A criminal complaint has been filed against Kaos GL, one of the oldest LGBTI+ rights groups in Turkey, over an advertisement filmed inside a train car in the Marmaray, the undersea tunnel below the Bosporus, local media reported on Monday.
Kaos GL over the weekend unveiled the advertisement that aims to combat sexual discrimination and hate crimes while promoting unity and solidarity with the slogan “Hand in Hand Against Discrimination, Oppression, Violence and Hate.”
In the advertisement two young girls, holding hands, grow uncomfortable under the intense gaze of a man fixated on them and release each other’s hands. In response, everyone in the car simultaneously joins hands, sending a powerful message of unity and support.
🏳️⚧️🏳️🌈KAMU SPOTU: Ayrımcılığa, baskıya, şiddete, nefrete karşı el ele!
29. yaşımızda elimizi uzatmaya devam ediyoruz. Biliyoruz ki o el havada kalmadı, bundan sonra da kalmayacak. El ele büyüdük, el ele yürüdük, el ele verirsek hayat bayram olur… pic.twitter.com/uXvJjJDWRS
— Kaos GL (@KaosGL) September 23, 2023
After its release, the advertisement faced criticism from certain newspapers and individuals with close ties to the government, who targeted it due to the fact that it was filmed in the Marmaray, operated by Turkish State Railways (TCDD) under the jurisdiction of the Ministry of Transportation.
An announcement was made Monday on the official account of Marmaray on X, formerly known as Twitter, that a complaint had been filed against Kaos GL due to the public advertisement.
A deviation from the purpose stated on the application for a permit to film was cited in the criminal complaint.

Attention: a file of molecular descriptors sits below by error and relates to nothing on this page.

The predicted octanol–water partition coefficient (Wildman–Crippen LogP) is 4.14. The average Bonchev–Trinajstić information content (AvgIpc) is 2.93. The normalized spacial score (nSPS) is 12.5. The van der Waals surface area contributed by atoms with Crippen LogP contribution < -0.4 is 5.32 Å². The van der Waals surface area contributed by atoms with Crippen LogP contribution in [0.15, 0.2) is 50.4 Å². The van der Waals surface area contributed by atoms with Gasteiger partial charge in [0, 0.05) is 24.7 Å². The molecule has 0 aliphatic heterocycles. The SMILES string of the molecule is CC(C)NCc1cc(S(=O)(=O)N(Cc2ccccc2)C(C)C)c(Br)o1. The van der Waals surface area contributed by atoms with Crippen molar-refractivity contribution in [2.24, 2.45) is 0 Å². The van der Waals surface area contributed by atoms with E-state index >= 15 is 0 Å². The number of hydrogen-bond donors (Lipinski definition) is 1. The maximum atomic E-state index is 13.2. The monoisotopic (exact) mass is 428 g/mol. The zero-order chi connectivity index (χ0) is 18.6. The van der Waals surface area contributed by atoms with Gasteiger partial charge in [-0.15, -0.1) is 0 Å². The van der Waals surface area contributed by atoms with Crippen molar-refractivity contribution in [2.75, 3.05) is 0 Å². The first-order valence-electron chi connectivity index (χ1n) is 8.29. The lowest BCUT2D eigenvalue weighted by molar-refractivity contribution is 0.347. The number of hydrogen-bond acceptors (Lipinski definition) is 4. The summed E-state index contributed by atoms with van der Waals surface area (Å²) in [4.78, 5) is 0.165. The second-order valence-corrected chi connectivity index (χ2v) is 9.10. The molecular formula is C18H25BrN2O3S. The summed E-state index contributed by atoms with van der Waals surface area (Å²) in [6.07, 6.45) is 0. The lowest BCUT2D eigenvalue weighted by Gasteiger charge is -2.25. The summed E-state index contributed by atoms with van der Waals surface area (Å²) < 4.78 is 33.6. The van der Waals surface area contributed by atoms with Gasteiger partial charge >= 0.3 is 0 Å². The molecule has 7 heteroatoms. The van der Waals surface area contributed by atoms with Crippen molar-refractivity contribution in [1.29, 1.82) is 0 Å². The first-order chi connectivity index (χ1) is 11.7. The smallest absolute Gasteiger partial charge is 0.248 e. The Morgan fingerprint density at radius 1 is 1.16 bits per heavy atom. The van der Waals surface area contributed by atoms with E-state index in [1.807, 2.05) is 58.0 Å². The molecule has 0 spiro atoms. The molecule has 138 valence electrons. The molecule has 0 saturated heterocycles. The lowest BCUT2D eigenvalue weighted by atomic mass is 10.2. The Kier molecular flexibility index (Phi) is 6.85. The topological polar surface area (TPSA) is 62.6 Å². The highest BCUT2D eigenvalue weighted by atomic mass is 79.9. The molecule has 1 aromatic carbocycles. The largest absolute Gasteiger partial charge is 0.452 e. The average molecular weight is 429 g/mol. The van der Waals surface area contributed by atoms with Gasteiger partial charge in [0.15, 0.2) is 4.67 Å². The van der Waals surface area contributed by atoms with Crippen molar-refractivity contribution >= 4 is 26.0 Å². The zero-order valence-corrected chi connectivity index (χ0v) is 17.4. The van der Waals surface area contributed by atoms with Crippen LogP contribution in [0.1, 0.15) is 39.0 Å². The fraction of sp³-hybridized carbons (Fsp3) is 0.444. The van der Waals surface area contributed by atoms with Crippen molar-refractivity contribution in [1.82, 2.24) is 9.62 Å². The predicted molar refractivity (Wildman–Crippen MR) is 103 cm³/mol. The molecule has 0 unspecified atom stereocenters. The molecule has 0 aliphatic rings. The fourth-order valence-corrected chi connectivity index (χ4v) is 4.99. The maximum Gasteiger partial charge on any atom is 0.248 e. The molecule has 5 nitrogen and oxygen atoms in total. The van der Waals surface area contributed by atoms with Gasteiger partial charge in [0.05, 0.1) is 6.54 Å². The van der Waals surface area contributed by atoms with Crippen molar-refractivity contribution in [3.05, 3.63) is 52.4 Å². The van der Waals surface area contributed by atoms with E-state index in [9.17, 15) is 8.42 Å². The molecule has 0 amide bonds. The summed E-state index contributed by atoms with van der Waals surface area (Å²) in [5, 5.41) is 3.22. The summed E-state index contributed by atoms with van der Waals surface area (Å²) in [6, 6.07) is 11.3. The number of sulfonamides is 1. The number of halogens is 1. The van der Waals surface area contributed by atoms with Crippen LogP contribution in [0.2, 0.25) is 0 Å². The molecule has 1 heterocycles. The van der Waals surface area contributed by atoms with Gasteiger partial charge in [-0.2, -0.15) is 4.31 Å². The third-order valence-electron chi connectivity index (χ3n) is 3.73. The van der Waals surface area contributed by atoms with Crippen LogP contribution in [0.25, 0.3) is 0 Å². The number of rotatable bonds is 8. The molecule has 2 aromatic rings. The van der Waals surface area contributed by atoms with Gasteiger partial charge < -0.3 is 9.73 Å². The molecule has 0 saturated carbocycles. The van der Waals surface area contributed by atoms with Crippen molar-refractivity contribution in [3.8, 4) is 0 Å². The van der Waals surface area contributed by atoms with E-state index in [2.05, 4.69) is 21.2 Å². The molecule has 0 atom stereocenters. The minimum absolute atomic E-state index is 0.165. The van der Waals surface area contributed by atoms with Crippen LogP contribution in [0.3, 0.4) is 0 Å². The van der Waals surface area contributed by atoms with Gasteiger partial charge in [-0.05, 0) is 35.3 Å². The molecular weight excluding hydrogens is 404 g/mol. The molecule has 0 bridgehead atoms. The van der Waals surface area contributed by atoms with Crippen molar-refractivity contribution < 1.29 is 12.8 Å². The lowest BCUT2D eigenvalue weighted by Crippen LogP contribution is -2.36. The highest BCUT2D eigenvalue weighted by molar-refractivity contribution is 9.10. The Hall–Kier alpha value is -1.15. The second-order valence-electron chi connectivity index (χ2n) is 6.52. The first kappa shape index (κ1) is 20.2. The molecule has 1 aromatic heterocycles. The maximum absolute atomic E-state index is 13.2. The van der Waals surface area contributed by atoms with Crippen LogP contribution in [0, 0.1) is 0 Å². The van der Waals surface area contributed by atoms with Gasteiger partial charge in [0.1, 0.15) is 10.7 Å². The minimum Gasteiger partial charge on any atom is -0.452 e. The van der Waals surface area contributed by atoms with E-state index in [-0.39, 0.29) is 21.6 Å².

The statement said the advertisement was shot on Nov. 30, 2019 in an empty train and that the request for the filming said it would be produced for a social media platform.
“However, the film was later released for a different purpose, four years after its production,” the statement added.
Bazı sosyal medya platformlarında bir gruba ait X hesabından kısa film yayınlanmaktadır.
Söz konusu kısa film 30 Kasım 2019 tarihinde mekan kullanma ücreti karşılığında park yerinde bekleyen boş bir tren setinde çekilmiştir.
Sözkonusu filmin çekimleri için kurumumuza yapılan… pic.twitter.com/hoRLjBkYNT
— Marmaray (@Marmaraytcdd) September 25, 2023
Homosexuality is not illegal in Turkey, but homophobia is widespread. After a spectacular Pride March in İstanbul drew 100,000 people in 2014, President Recep Tayyip Erdoğan’s Islamic-rooted Justice and Development Party (AKP) government responded by banning future events in the city, citing security concerns.
It is common for Erdoğan and other politicians from the AKP to attack LGBT individuals and accuse them of perversion and ruining family values. He also made anti-LGBT propaganda a central part of his re-election campaign in May.